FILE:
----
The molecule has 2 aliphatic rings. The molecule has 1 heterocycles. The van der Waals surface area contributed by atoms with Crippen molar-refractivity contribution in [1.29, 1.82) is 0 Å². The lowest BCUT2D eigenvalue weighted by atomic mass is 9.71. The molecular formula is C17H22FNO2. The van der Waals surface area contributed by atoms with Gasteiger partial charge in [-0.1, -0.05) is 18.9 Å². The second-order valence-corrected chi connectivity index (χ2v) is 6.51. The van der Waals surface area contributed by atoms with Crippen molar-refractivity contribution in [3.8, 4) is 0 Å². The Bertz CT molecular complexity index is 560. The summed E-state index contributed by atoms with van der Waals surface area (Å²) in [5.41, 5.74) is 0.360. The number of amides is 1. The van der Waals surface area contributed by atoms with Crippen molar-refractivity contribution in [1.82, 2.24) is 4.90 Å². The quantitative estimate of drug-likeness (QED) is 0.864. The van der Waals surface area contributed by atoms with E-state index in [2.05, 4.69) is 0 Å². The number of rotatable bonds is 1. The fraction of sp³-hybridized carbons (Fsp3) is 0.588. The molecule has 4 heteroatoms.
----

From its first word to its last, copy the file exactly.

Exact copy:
The molecule has 2 aliphatic rings. The molecule has 1 heterocycles. The van der Waals surface area contributed by atoms with Crippen molar-refractivity contribution in [1.29, 1.82) is 0 Å². The lowest BCUT2D eigenvalue weighted by atomic mass is 9.71. The molecular formula is C17H22FNO2. The van der Waals surface area contributed by atoms with Gasteiger partial charge in [-0.1, -0.05) is 18.9 Å². The second-order valence-corrected chi connectivity index (χ2v) is 6.51. The van der Waals surface area contributed by atoms with Crippen molar-refractivity contribution in [3.8, 4) is 0 Å². The Bertz CT molecular complexity index is 560. The summed E-state index contributed by atoms with van der Waals surface area (Å²) in [5.41, 5.74) is 0.360. The number of amides is 1. The van der Waals surface area contributed by atoms with Crippen molar-refractivity contribution in [1.82, 2.24) is 4.90 Å². The quantitative estimate of drug-likeness (QED) is 0.864. The van der Waals surface area contributed by atoms with E-state index in [2.05, 4.69) is 0 Å². The number of rotatable bonds is 1. The fraction of sp³-hybridized carbons (Fsp3) is 0.588. The molecule has 4 heteroatoms.